With his opening moves, Special Counsel Robert Mueller showed he’s going after the Trump campaign like a mobster family or a criminal syndicate, wrapping up the little guys with easy-to-prove charges that carry serious time in an effort to flip them into witnesses for the government.
We also know that at least one has already flipped – recently unsealed documents showed that George Papadopoulos pled guilty to his charges in exchange for being a “proactive witness,” which typically means wearing a wire. Prosecutors don’t just make deals for no reason – Papadopoulos had to have offered something juicy to Mueller in order to get such a sweet deal. The question is, what? In the words of the Boston Globe:
‘The significance of the Papadopoulos plea deal is enormous. The special counsel may now have a cooperating witness who can provide first-hand information about whether the Trump campaign colluded with the Russian government. And he’s had an agreement with Papadopoulos since early October. Indeed, Papadopoulos was arrested in July of this year. Who knows what else he has told the special counsel?’
What else has he told Mueller? Who has he told on? What conversations did he record? Well, we just got a clue.
In an interview with MSNBC, Barbara McQuade, a former US Attorney who stepped down from her role as part of Trump’s early purges, creates a compelling case that Papadopoulos is being used as a witness against four particular people.
“Is it likely at this point that Mueller has gathered a lot more information from Papadopoulos than we are aware of at this point?”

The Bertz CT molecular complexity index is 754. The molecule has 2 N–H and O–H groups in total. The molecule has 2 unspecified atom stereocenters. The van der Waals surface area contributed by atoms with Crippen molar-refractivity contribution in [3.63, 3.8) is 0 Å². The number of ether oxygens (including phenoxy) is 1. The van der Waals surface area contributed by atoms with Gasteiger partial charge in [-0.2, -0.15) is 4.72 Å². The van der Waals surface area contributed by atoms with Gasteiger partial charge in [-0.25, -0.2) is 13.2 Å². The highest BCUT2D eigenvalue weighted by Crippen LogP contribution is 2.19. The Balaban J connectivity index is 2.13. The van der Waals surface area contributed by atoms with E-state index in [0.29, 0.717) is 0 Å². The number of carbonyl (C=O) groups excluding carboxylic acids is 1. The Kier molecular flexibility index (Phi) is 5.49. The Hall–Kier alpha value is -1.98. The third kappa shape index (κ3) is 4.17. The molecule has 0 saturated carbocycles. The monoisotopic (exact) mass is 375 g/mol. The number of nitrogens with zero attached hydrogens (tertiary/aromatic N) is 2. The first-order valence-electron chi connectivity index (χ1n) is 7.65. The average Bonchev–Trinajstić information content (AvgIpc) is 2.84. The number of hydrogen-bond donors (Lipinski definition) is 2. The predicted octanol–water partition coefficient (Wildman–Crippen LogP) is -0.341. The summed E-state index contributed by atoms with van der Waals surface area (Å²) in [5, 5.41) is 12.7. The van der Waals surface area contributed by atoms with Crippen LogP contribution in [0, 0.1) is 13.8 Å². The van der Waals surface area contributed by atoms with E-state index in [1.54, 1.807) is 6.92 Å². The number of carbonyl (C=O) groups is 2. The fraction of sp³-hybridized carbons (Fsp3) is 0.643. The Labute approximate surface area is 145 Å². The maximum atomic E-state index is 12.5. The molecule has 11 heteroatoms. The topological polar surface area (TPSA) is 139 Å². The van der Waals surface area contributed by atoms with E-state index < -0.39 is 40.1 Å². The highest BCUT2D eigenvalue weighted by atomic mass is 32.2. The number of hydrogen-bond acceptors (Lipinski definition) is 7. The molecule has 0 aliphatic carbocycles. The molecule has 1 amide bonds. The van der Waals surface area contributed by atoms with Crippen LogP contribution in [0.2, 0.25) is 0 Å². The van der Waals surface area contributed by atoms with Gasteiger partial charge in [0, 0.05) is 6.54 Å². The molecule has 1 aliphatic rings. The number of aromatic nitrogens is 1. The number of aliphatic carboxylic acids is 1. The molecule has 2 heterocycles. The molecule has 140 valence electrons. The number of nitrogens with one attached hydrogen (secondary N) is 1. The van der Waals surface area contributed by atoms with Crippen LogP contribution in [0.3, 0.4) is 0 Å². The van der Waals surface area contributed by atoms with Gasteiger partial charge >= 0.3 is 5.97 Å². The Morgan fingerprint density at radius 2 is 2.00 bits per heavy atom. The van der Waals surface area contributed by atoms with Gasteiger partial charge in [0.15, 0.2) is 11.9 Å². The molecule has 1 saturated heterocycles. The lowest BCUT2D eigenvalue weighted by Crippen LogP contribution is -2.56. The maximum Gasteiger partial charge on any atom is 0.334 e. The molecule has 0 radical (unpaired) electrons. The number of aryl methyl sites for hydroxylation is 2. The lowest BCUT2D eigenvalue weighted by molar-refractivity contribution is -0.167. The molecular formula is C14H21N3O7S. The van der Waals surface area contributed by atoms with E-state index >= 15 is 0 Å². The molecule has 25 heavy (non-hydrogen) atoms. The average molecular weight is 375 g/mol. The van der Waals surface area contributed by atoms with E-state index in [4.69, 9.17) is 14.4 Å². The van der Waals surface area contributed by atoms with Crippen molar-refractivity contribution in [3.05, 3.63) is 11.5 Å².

“Yes,” McQuade replied. “I think that’s highly likely.”
She then goes on to say:
‘I know President Trump and others want to minimize his role in the campaign – and no doubt, he is a small fish, that’s how the strategy typically works – but what we can safely conclude is that Mueller’s team gave him a plea deal. They would only do that because they believed they were receiving something of value.
‘That could be information about others. If you look at that statement of the offense that was filed in connection with the plea agreement, he identifies four other officials with whom he communicated about this, not by name, but by title. He – I’m sure – told the team who those people were, and those people are now either subjects of interview, or subjects of the investigation.
‘In addition, I think it’s quite possible – and Robert Mueller said this in his motion to seal the documents – they wanted to explore “proactive cooperation.” That typically means that the person will wear a wire in conversations with other people in hopes of collecting information, or recording phone calls. So it may be that any of those things have panned out and Robert Mueller has already gained that information.’
You can watch the rest of the interview below:
McQuade knows what she’s talking about. She was the US Attorney General for the Eastern District of Michigan before stepping down, and is now a professor of law. She’s tried a number of high profile cases, including terrorism and public corruption. She also sits on the Attorney General’s Advisory Committee, co-chairing a subcommittee specializing in terrorism and national security, and sits on several other committees in a lesser capacity.
In other words, she’s very well qualified to point out the obvious in this case: Trump’s days in the White House may be numbered at this point. Papadopoulos isn’t the only member of Team Trump facing legal troubles, and as pressure mounts on Manafort in particular – with a trial estimated to last only a few weeks – the chances of Trump’s inner circle turning on him grow. No wonder he can’t stop screaming about the Democrats on Twitter.
Featured image via Mark Wilson/Getty Images